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Perl extension to manage CGI user sessions with external identity authentication via AIS

CGI::AIS::Session - Perl extension to manage CGI user sessions with external identity authentication via AIS


CGI::AIS::Session - Perl extension to manage CGI user sessions with external identity authentication via AIS


  use DirDB;    # or any other concurrent-access-safe

                # persistent hash abstraction

  use CGI::AIS::Session;

  eval {

     my $Session = Authenticate(

             aissri <= '',

             tieargs <= ['DirDB', './data/Sessions'],

             XML <= ['name','age','region','gender'],

             agent <= 'Bollow', # this is the password for the AIS service, if needed

             # nodie <= 1,  # suppress exception-throwing (support version 0.01 behavior)

             ( $$ % 100 ? () : (timeout <= 4 * 3600)) # four hours



  if ($@){

        my ($iden, $err) = $@ =~ /AIS: (.*) identity (.*) error/;

        if($iden eq 'NULL'){

           print "Location:\n\n"


        }elsif($iden eq 'ERROR'){

           print "Content-type: text/plain\n\n";

           print "There was an error with the authentication layer",

                 " of this web service: $err\n\n",

                 "please contact $ENV{SERVER_ADMIN} to report this.";



        }else {

           die "Unexpected exception thrown by Authenticate: $@";



  tie my %UserData, 'DirDB', "./data/$$Session{identity}";


This module creates and maintains a read-only session abstraction based on data in a central AIS server.

The session data provided by AIS is read-only. A second database keyed on the identity provided by AIS should be used to store persistent local information such as shopping cart contents. This may be repaired in future releases, so the session object will be more similar to the session objects used with the Apache::Session modules, but for now, all the data in the object returned by Authenticate comes from the central AIS server.

On the first use, the user is redirected to the AIS server according to the AIS protocol. Then the identity, if any, is cached under a session key in the session database as tied to by the 'tieargs' parameter.

This module will create a http cookie named AIS_Session.

Authenticate will croak on aissri methods other than http in this version.

Additional expected XML fields can be listed in an XML parameter.

If a 'timeout' paramter is provided, Sessions older than the timeout get deleted from the tied sessions hash.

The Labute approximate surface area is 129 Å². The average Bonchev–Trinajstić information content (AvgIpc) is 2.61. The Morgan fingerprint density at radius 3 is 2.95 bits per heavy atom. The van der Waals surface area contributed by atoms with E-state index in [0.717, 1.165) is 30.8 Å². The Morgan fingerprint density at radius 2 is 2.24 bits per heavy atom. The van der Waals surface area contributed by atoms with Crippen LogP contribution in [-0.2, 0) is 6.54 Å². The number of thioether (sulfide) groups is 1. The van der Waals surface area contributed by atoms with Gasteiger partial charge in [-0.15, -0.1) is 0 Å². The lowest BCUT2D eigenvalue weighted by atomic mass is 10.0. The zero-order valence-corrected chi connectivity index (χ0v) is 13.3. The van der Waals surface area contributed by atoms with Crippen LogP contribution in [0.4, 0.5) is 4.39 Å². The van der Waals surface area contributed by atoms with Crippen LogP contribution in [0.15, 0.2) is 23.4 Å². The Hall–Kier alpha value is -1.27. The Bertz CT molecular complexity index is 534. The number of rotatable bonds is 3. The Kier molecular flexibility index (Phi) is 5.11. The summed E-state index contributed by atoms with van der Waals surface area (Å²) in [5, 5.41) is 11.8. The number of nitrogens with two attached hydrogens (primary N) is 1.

'ERROR' and 'NULL' identities are not cached. In fact, they're not even returned. ERROR or NULL responses from the AIS server will cause the Authenticate module to die, which is usually what you want: A good AIS server will keep the user until they authenticate themselves instead of immediately serving a NULL response.

You can suppress the dieing by specifying a true value for the ``nodie'' parameter. This makes the module compatible with any software written around version 1.

Internally, the possible states of this system are:

no cookie because we're not accessing the server using the SERVER_NAME no cookie, no OTU OTU cookie

The second two return a session object. The first two cause redirection.

if a query string of AIS_LOGOUT is postpended to any url in the domain protected by this module, the session will be deleted before it times out.


Authenticated Identity Service is a scheme for sharing single sign-on identity (and possibly other information) with participating services on distributed equipment. A compliant AIS server has three defined methods, ``present'' which maps a user identity to a one-time-use ticket, ``query'' which exchanges a block of AISXML for the corresponding ticket, and ``about'' which provides a human-readable description of the policies of the particular AIS server, such as how to log on, how to get an account, what additional data is provided by it, what the privacy policy is, how to become an affiliated to it and use its authentication realm, and if it is ``hard'' or ``soft'' and whether there is a corresponding AIS server of the other flavor.

``hard'' AIS will offer the user a log-in screen when they access the ``present'' method without being logged in already. ``soft'' ais merrily sets up an OTU ticket for the NULL user and serves it.


the Authenticate routine is exported.


David Nicol,


The Apache::Session family of modules on CPAN